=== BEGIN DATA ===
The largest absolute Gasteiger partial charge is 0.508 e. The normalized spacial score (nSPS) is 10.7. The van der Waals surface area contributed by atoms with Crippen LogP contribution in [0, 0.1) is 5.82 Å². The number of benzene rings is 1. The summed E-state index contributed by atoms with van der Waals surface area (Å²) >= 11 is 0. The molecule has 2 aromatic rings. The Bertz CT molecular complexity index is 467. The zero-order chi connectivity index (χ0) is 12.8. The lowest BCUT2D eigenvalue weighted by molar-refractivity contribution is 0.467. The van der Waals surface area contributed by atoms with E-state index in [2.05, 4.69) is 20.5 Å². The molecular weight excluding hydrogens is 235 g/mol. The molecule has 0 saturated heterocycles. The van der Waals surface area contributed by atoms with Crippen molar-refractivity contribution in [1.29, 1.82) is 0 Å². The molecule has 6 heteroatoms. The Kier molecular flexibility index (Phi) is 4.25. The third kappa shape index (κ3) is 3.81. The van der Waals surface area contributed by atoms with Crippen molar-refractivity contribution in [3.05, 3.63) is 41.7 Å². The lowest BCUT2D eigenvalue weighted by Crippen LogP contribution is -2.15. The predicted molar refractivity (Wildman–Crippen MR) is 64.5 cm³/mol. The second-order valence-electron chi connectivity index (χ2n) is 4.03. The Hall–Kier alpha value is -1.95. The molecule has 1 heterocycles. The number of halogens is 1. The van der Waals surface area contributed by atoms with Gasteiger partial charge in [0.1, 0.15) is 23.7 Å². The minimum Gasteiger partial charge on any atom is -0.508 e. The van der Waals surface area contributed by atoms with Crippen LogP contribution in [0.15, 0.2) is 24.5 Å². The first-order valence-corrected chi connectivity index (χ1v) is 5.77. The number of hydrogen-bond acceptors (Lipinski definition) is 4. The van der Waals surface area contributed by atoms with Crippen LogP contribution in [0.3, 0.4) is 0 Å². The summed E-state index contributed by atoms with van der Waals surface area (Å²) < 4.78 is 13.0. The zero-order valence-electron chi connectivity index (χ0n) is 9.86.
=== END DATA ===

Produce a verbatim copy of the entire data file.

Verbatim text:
The largest absolute Gasteiger partial charge is 0.508 e. The normalized spacial score (nSPS) is 10.7. The van der Waals surface area contributed by atoms with Crippen LogP contribution in [0, 0.1) is 5.82 Å². The number of benzene rings is 1. The summed E-state index contributed by atoms with van der Waals surface area (Å²) >= 11 is 0. The molecule has 2 aromatic rings. The Bertz CT molecular complexity index is 467. The zero-order chi connectivity index (χ0) is 12.8. The lowest BCUT2D eigenvalue weighted by molar-refractivity contribution is 0.467. The van der Waals surface area contributed by atoms with E-state index in [2.05, 4.69) is 20.5 Å². The molecular weight excluding hydrogens is 235 g/mol. The molecule has 0 saturated heterocycles. The van der Waals surface area contributed by atoms with Crippen molar-refractivity contribution in [1.29, 1.82) is 0 Å². The molecule has 6 heteroatoms. The Kier molecular flexibility index (Phi) is 4.25. The third kappa shape index (κ3) is 3.81. The van der Waals surface area contributed by atoms with Crippen molar-refractivity contribution in [3.05, 3.63) is 41.7 Å². The lowest BCUT2D eigenvalue weighted by Crippen LogP contribution is -2.15. The predicted molar refractivity (Wildman–Crippen MR) is 64.5 cm³/mol. The second-order valence-electron chi connectivity index (χ2n) is 4.03. The Hall–Kier alpha value is -1.95. The molecule has 1 heterocycles. The number of halogens is 1. The van der Waals surface area contributed by atoms with Gasteiger partial charge in [0.1, 0.15) is 23.7 Å². The minimum Gasteiger partial charge on any atom is -0.508 e. The van der Waals surface area contributed by atoms with Crippen LogP contribution in [0.15, 0.2) is 24.5 Å². The first-order valence-corrected chi connectivity index (χ1v) is 5.77. The number of hydrogen-bond acceptors (Lipinski definition) is 4. The van der Waals surface area contributed by atoms with Crippen LogP contribution in [0.3, 0.4) is 0 Å². The summed E-state index contributed by atoms with van der Waals surface area (Å²) < 4.78 is 13.0. The zero-order valence-electron chi connectivity index (χ0n) is 9.86.